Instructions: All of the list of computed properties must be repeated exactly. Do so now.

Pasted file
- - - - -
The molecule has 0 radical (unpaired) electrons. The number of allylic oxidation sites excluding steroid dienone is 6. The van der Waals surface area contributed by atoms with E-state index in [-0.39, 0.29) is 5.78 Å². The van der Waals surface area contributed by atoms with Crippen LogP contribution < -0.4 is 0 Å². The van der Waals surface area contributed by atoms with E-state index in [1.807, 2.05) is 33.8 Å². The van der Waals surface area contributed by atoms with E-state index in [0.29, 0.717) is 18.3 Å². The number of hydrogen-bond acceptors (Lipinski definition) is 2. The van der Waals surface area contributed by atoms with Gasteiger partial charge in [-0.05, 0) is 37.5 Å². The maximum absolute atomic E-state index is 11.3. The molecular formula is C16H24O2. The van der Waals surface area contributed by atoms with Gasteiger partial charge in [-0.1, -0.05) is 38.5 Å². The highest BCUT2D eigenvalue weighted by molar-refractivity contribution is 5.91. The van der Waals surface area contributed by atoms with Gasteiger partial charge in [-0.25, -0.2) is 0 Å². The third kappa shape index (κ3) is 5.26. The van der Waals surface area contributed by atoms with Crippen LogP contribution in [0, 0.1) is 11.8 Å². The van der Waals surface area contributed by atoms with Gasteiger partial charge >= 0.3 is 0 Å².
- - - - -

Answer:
The molecule has 0 radical (unpaired) electrons. The number of allylic oxidation sites excluding steroid dienone is 6. The van der Waals surface area contributed by atoms with E-state index in [-0.39, 0.29) is 5.78 Å². The van der Waals surface area contributed by atoms with Crippen LogP contribution < -0.4 is 0 Å². The van der Waals surface area contributed by atoms with E-state index in [1.807, 2.05) is 33.8 Å². The van der Waals surface area contributed by atoms with E-state index in [0.29, 0.717) is 18.3 Å². The number of hydrogen-bond acceptors (Lipinski definition) is 2. The van der Waals surface area contributed by atoms with Gasteiger partial charge in [-0.05, 0) is 37.5 Å². The maximum absolute atomic E-state index is 11.3. The molecular formula is C16H24O2. The van der Waals surface area contributed by atoms with Gasteiger partial charge in [-0.1, -0.05) is 38.5 Å². The highest BCUT2D eigenvalue weighted by molar-refractivity contribution is 5.91. The van der Waals surface area contributed by atoms with Gasteiger partial charge in [-0.25, -0.2) is 0 Å². The third kappa shape index (κ3) is 5.26. The van der Waals surface area contributed by atoms with Crippen LogP contribution in [0, 0.1) is 11.8 Å². The van der Waals surface area contributed by atoms with Gasteiger partial charge >= 0.3 is 0 Å².